Boulder Dash-XL 3D Review
Game: Boulder Dash XL 3D
Publisher: Reef Entertainment/First Star Software
Available on: Nintendo 3DS, Xbox LIVE Arcade, PC
Reviewed on: Nintendo 3DS
Some might say that classic games never die, they just get rebooted or remade. A series that dates back to 1984, Boulder Dash earned masses of critical praise from various publications throughout the late 80s and early 90s, before disappearing into relative obscurity until the last decade. Last year the series returned again, thanks to an Xbox LIVE Arcade and PC installment in the form of Boulder Dash-XL and that very same title has been ported to the Nintendo 3DS, for portable Boulder Dash-ing fun.
So, for those of you that have been under a very large rock over the last couple of decades (or were smaller than a pebble during the 8-bit era), the basic premise of Boulder Dash demands that you collect a set number of diamonds, while avoiding enemies and trying not to get crushed by falling masses of rock. The game takes place in a top-down view, but thanks to a strange gravitational abnormality, rocks and diamonds fall downwards so long as their path is clear. Your character can dig through soft dirt blocks, which will cause supported diamonds and boulders to fall down, crushing any enemies underneath, or yourself if you aren’t careful.
GRAPHICS: This port earns it’s “3D” moniker by utilising the 3DS system’s display to convey a passable feeling of depth to each environment, although this adds absolutely nothing to the game itself. Otherwise, the game is graphically identical to the Xbox LIVE Arcade/PC versions, albeit with a noticeably less-smooth frame rate.
Each world has its own graphical theme, but as you can imagine these are all generic gaming locations such as the jungle world or the world with lots of ice in it. The main characters of Boulder Dash, Rockford and Crystal, have been redesigned to look like robots (as opposed to the original game’s depiction of Rockford) and while both characters are selectable, there are no differences between the two, other than cosmetic ones.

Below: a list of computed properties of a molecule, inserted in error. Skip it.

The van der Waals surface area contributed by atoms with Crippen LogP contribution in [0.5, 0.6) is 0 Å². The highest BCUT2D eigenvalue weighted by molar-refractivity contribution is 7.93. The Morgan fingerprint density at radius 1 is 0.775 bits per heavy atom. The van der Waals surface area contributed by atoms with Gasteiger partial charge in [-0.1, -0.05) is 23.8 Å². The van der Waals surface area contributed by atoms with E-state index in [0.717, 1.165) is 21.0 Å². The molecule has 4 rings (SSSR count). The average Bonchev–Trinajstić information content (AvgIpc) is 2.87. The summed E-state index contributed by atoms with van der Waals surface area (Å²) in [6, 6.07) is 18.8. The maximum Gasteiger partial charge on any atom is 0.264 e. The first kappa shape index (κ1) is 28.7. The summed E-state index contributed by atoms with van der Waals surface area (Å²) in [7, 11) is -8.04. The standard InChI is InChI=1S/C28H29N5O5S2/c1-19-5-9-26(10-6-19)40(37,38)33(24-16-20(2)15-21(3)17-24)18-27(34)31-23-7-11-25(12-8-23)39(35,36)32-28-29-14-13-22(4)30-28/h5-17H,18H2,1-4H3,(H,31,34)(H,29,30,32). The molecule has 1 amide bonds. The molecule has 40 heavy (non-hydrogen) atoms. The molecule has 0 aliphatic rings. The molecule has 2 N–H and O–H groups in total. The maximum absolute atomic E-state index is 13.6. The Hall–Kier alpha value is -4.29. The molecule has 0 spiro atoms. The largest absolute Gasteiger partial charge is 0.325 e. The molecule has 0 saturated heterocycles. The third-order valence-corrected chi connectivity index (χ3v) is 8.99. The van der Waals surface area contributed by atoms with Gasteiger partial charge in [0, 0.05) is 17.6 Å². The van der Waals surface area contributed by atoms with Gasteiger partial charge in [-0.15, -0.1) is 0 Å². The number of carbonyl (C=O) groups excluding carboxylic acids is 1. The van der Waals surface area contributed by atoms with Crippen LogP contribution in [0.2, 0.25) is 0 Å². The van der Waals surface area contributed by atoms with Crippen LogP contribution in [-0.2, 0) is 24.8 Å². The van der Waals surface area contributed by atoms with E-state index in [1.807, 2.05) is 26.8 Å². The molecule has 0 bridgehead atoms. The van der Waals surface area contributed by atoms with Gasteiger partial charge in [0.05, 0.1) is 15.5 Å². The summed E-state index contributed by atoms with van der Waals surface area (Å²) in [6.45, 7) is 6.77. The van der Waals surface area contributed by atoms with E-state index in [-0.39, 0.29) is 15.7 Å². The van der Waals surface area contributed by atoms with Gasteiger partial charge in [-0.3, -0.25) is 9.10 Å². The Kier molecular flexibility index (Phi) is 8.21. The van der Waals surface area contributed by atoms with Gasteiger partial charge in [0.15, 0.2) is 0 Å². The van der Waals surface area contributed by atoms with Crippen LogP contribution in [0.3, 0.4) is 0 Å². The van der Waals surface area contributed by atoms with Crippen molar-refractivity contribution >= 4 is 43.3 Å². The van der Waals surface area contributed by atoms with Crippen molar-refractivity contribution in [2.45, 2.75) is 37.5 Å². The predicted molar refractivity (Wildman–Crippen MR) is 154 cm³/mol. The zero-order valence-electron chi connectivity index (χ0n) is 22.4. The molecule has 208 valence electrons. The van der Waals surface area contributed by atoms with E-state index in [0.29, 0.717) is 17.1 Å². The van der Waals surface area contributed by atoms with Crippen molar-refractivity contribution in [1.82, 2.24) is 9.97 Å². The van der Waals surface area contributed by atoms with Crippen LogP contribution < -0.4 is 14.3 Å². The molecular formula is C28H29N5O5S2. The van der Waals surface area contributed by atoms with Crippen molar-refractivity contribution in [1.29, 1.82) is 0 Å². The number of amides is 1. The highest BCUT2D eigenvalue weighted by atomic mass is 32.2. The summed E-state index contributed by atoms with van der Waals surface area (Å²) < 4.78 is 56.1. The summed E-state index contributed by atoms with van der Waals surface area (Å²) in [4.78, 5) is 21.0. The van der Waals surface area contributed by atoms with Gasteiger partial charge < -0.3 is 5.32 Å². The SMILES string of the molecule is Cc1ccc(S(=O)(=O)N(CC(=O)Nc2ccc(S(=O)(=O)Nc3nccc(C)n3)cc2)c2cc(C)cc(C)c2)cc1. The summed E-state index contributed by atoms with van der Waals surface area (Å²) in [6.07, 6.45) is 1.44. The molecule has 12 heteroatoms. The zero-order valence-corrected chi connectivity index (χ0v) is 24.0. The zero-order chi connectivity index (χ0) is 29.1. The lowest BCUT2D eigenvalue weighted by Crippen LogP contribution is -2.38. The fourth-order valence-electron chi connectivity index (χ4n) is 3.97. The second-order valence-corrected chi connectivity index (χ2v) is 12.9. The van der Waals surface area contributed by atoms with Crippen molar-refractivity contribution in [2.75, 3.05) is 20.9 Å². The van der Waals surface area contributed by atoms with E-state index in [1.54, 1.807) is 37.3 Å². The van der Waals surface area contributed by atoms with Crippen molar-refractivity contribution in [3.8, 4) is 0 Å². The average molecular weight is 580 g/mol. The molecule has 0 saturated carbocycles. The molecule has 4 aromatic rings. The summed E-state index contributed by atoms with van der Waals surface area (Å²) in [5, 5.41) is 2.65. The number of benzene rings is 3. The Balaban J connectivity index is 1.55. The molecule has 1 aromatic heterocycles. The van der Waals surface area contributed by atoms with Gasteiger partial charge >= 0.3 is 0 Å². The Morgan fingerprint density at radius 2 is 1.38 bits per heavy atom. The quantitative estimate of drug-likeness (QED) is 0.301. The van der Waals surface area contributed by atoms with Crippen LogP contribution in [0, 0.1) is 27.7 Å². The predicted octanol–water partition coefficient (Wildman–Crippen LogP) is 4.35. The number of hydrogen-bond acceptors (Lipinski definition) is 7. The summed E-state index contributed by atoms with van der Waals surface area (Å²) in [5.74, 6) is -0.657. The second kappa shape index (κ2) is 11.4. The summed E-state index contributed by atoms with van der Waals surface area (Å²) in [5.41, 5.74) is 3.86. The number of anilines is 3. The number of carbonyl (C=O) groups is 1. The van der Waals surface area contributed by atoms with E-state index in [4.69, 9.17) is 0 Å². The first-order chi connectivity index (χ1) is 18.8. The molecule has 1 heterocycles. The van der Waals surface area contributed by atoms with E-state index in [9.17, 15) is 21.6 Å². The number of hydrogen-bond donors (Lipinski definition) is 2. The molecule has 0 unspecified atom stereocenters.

SOUND: Much like the game’s visuals, the audio is passable but incredibly generic. Sound effects are simplistic in nature, while the soundtrack is forgettable even if it does fit each of the game’s themed environments. It does the job without being too irritating, although you’ll miss nothing by keeping the volume off.
GAMEPLAY: With gameplay mechanics as ancient as the caverns that make up the game’s settings, it isn’t enough to simply present a few levels and a single gameplay mode to the player and call it a day. Thankfully with XL, the developers have tried to add some variety by providing several modes of play. Arcade consists of 100 levels of Boulder Dash gameplay, Zen offers those same levels without time limits (but will not save your scores), Puzzle gives you 25 levels of brain teasing stages that challenge you to move boulders and collect items in order to collect all the diamonds and get to the exit without getting stuck. Score offers a mere four stages to destroy as many enemies and collect as many diamonds as quickly as possible before exiting the stage, while Retro gives you 25 tough levels inspired by the original game, and also skins everything to look like the original, as well.
It’s a testament to the game’s mechanics that any time you die or get stuck, it is never down to the game design. Failure is entirely your own fault, which is an aspect of game design that is forgotten all too often in this age of 1080p visuals and Triple-A games. A wrong move can easily kill you, but you quickly learn from your mistakes and carry on your shiny thing-collecting ways.
LONGEVITY: By my math, there are over 150 levels to play around with. While most levels can be finished in a minute or two, they get a whole lot tougher and will take a lot longer to finish as you progress. Although admittedly, your desire to clear every level will probably wane well before you each the final stage thanks to the repetitive gameplay that is usually the downfall of many a retro title. The new Puzzle mode is a new take on ancient mechanics, but it’s just unfortunate that there weren’t more of these levels. Without any sort of online Leaderboard, the Score mode just seems a bit redundant.
VERDICT: As retro reboots go, Boulder Dash-XL 3D goes further than most. Added value comes in the form of new modes, although some more levels for these modes would have been appreciated. At a budget price of around £14.99 it’s slightly little more expensive than the Xbox LIVE Arcade and PC versions, but this release suits a portable system more than a console or computer.
Those with more modern tastes may find the whole thing a little repetitive, but long-time fans of the original game (and its many clones) may find enjoyment in this release, provided they haven’t already dipped into the previously released non-3D versions of Boulder Dash-XL. Unfortunately it’s the type of game that hasn’t stood the test of time.